The productive wells, once online produce oil and gas which is transported via pipelines or other means to oil refineries.

The problems
Let’s start with the problems which have caused the stock price to stagnate over the last few years. That will also give us an idea of the medium and long term triggers for the company.

The company was granted the exploration rights in the 90s and has been able to increase the production from 62000 BOE in 2004 (barrel of oil equivalent) to roughly 2.82 Lac BOE in 2009. I described the process of license, survey, clearances and approvals to get to the final production stage of drilling the production wells and pumping out the oil.
As you see from the process, we have government involvement at each step and anything where the government is involved means lack of clarity and uncertain timelines.

As has happened for multiple sectors in the economy, the clearances for drilling production wells came to a halt in the last four years. Due to the nature of oil exploration and production, the current wells start getting exhausted in time and if you are not drilling new wells, the overall production starts dropping.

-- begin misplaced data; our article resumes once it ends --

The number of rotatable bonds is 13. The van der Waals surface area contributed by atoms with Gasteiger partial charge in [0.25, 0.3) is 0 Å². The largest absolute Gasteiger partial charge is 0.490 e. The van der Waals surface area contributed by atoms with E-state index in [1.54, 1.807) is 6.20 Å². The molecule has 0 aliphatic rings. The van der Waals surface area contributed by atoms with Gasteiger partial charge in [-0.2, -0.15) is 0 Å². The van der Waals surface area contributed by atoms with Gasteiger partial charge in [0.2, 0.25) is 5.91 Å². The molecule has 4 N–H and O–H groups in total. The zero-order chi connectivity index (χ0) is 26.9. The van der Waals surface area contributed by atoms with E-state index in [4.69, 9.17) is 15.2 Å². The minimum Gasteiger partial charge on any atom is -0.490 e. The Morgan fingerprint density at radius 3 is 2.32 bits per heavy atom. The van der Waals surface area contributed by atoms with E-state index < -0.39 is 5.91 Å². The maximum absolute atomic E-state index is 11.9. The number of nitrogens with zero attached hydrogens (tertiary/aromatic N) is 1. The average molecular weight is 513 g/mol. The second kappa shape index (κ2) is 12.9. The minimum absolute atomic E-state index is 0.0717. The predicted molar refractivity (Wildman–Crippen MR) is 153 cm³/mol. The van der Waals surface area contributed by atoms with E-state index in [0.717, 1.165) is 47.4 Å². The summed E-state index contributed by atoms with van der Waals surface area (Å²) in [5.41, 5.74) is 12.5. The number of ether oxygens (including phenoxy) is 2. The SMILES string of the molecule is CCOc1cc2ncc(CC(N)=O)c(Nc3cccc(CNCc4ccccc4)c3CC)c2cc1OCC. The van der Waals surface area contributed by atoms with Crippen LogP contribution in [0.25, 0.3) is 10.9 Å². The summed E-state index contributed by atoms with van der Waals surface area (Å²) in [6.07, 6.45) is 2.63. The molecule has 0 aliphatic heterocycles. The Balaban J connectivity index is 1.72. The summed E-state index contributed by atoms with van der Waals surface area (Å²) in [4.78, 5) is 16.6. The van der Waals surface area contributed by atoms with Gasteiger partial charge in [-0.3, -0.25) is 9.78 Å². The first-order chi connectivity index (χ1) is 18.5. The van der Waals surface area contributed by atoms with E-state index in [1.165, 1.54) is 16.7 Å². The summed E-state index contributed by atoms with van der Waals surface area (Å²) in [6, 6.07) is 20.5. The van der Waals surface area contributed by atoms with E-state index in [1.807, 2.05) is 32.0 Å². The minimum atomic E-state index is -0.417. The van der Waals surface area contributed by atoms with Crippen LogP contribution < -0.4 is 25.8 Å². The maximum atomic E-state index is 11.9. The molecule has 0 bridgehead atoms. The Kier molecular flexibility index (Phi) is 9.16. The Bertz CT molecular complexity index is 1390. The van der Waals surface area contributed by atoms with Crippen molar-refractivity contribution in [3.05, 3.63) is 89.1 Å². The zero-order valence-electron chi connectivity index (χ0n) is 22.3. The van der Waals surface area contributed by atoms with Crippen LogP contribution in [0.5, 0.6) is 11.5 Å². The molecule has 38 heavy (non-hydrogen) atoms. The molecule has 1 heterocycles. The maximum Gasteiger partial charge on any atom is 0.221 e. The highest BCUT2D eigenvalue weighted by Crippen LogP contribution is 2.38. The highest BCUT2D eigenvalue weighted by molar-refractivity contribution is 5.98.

In case of Selan exploration, production dropped from 2.8Lac BOE in 2009 to 1.64 Lac BOE in 2013. The revenue dropped from 99 Crs to around 97 Crs in 2013 and the net profit was roughly the same (at around 45Crs)

A mumbo jumbo of terms
Before I get into what is the opportunity here, let’s talk about a few terms for the Oil and gas industry. For starters, barring Selan and Cairn (I), I don’t think the PSUs in this sector are worth considering as investments. These companies are run as piggybanks by the government to subsidize fuel in the country. It is debatable on how good that is for me as a citizen, but I am clear that it is a disaster for a shareholder.

If you want to understand how the industry works (without the chaos of government interventions), you may want to look at US and Canada based companies such as Chesapeake, Devon energy or Exxon Mobil. If you are looking at a pure play E&P Company, there are several small companies such as Novus energy or Jones energy.
Why bring up these non Indian companies? Any US or Canada based company has to declare several key parameters which help an investor to analyze an exploration company. Some of those parameters are